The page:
A common tendency for new object developers is to list as responsibilities things that an object must "know." An airplane must "know its current location." While this may be true, it can be misleading. It implies too much about how the object might be implemented because "knows" implies an instance variable. It's also quite possible that an object will know things (a private key for decryption, perhaps) that it will not be willing to share with others and that therefore will not be included in the interface for that object. Provide private key would not appear as a service, although the message privateKey might be in the object's protocol with the designation that it is a private message. Decrypt message, on the other hand, might be a listed responsibility. Always state your responsibilities in terms of a service, with an awareness of a possible client for that service.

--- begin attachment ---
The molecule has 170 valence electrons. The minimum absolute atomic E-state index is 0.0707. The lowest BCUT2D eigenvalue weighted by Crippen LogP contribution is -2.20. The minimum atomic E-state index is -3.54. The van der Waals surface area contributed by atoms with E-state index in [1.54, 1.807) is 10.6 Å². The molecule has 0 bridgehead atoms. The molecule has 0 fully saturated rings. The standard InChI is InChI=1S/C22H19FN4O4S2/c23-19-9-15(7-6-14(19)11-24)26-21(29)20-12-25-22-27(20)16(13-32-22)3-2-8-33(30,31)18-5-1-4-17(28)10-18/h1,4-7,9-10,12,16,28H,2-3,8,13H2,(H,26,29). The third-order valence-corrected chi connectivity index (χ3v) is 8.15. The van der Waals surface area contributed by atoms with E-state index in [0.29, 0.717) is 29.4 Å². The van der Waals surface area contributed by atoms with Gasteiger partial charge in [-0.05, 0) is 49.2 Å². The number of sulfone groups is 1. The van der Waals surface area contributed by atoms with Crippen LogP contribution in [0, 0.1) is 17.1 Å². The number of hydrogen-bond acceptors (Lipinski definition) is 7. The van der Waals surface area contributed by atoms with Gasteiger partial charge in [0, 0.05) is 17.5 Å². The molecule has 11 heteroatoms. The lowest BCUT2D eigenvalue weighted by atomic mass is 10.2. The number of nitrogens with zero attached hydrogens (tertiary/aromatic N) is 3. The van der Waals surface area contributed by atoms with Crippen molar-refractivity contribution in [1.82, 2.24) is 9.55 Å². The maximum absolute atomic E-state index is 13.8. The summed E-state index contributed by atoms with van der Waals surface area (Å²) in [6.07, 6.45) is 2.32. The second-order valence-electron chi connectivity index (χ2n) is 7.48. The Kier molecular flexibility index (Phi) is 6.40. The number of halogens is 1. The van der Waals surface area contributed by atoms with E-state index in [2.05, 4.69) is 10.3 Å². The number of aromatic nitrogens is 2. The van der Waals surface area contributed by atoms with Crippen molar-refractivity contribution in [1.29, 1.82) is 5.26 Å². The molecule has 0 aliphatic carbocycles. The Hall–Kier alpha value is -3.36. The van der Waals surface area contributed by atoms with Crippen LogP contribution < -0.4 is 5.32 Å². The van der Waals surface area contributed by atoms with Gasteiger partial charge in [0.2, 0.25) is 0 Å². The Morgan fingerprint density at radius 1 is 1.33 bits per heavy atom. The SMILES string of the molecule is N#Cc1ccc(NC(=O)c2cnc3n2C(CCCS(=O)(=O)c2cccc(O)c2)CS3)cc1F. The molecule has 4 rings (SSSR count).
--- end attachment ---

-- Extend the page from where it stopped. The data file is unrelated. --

I know when I first started transitioning from procedural to object oriented programming, I thought mostly about where and how the data was going to stored, and how to get the data. "This auditor class needs to have a sorted list of audits"... Now it's a little more like "An auditor can submit an audit of a company to ..."

    This was a great read for anyone wanting to get into objects, or learn more about the history of objects. It was great to read about were a lot of present day ideas originated from.